A surprisingly stylish laptop table from Amazon

“I bought this as a gift for my husband to replace the ugly plastic one he uses,” one reviewer writes of this sleek piece from our list of the best-reviewed laptop tables on Amazon. “We’re redecorating and needed something that wasn’t an eyesore. This looks nice, and is narrow enough to tuck aside when not in use,” they add. A second customer promises that “this is not fake wood or cheap-looking,” and a third rounds out the praise, noting “it scoots nicely up to a sofa and your feet go smoothly underneath.”

The multi-purpose ointment Zooey Deschanel swears by

“This acts like a petroleum product, but it’s all-natural. It’s made of beeswax and other oils and stuff. It is just so multipurpose,” the actress says of this jelly that she can’t live without. “Basically, if you have really dry skin, you can put it on over your moisturizer. You can also use it as a lip balm and with kids, like if your baby has a rash you could use this. You can put it on a little cut or a burn. I usually have a small tube of it with me all the time.”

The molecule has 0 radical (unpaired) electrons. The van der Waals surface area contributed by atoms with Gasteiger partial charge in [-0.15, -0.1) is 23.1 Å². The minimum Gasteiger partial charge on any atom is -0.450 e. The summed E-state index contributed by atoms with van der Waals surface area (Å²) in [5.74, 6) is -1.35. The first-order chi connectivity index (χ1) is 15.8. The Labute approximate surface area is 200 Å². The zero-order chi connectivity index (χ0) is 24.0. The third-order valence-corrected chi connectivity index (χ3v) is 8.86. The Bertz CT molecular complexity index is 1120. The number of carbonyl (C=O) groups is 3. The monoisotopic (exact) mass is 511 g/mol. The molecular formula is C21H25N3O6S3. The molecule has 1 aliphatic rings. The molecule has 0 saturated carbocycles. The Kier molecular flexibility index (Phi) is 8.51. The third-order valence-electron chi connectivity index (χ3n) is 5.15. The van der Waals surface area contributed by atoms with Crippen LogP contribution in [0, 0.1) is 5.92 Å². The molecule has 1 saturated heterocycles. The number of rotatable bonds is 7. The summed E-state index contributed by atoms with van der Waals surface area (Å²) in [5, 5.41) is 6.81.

A sustainable way to support Black lives

Not only is hanging a Black Lives Matter sign sustainable in the sense that it is an ever-present reminder of allyship, but, as our writer Nikita Richardson points out, hanging one that directly supports the BLM movement or Black-owned businesses is also an investment that will allow Black activists and creators to continue their work. Still, as Richardson says, “Yard signs aren’t exactly the most creative medium, which is why I really love these illustrated ones from New York–based costume designer and illustrator Rayneese Primrose (a.k.a. Mosaic Pop Art).” The signs also come in garden-flag form, and no matter which style you choose, shipping is free for both items.

The affordable bra that got one survivor through radiation

Photo: retailer